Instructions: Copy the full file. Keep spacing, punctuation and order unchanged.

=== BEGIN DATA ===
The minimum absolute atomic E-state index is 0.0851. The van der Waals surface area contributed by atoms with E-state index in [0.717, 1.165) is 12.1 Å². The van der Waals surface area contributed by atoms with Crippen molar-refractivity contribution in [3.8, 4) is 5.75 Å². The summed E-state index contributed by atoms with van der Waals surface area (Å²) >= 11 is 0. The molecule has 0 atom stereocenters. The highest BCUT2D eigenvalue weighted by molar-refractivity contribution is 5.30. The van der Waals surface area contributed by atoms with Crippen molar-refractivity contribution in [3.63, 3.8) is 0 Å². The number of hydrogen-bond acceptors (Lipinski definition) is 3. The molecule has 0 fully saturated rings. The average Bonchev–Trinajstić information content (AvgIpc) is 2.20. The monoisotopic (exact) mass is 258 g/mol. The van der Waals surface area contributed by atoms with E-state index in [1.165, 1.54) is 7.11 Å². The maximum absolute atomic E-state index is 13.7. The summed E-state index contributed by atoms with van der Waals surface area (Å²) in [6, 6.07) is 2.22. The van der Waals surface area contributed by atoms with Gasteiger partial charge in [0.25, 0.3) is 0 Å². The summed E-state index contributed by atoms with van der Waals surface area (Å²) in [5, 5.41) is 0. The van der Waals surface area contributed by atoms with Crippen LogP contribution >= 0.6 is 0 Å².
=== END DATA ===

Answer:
The minimum absolute atomic E-state index is 0.0851. The van der Waals surface area contributed by atoms with E-state index in [0.717, 1.165) is 12.1 Å². The van der Waals surface area contributed by atoms with Crippen molar-refractivity contribution in [3.8, 4) is 5.75 Å². The summed E-state index contributed by atoms with van der Waals surface area (Å²) >= 11 is 0. The molecule has 0 atom stereocenters. The highest BCUT2D eigenvalue weighted by molar-refractivity contribution is 5.30. The van der Waals surface area contributed by atoms with Crippen molar-refractivity contribution in [3.63, 3.8) is 0 Å². The number of hydrogen-bond acceptors (Lipinski definition) is 3. The molecule has 0 fully saturated rings. The average Bonchev–Trinajstić information content (AvgIpc) is 2.20. The monoisotopic (exact) mass is 258 g/mol. The van der Waals surface area contributed by atoms with E-state index in [1.165, 1.54) is 7.11 Å². The maximum absolute atomic E-state index is 13.7. The summed E-state index contributed by atoms with van der Waals surface area (Å²) in [6, 6.07) is 2.22. The van der Waals surface area contributed by atoms with Gasteiger partial charge in [0.25, 0.3) is 0 Å². The summed E-state index contributed by atoms with van der Waals surface area (Å²) in [5, 5.41) is 0. The van der Waals surface area contributed by atoms with Crippen LogP contribution >= 0.6 is 0 Å².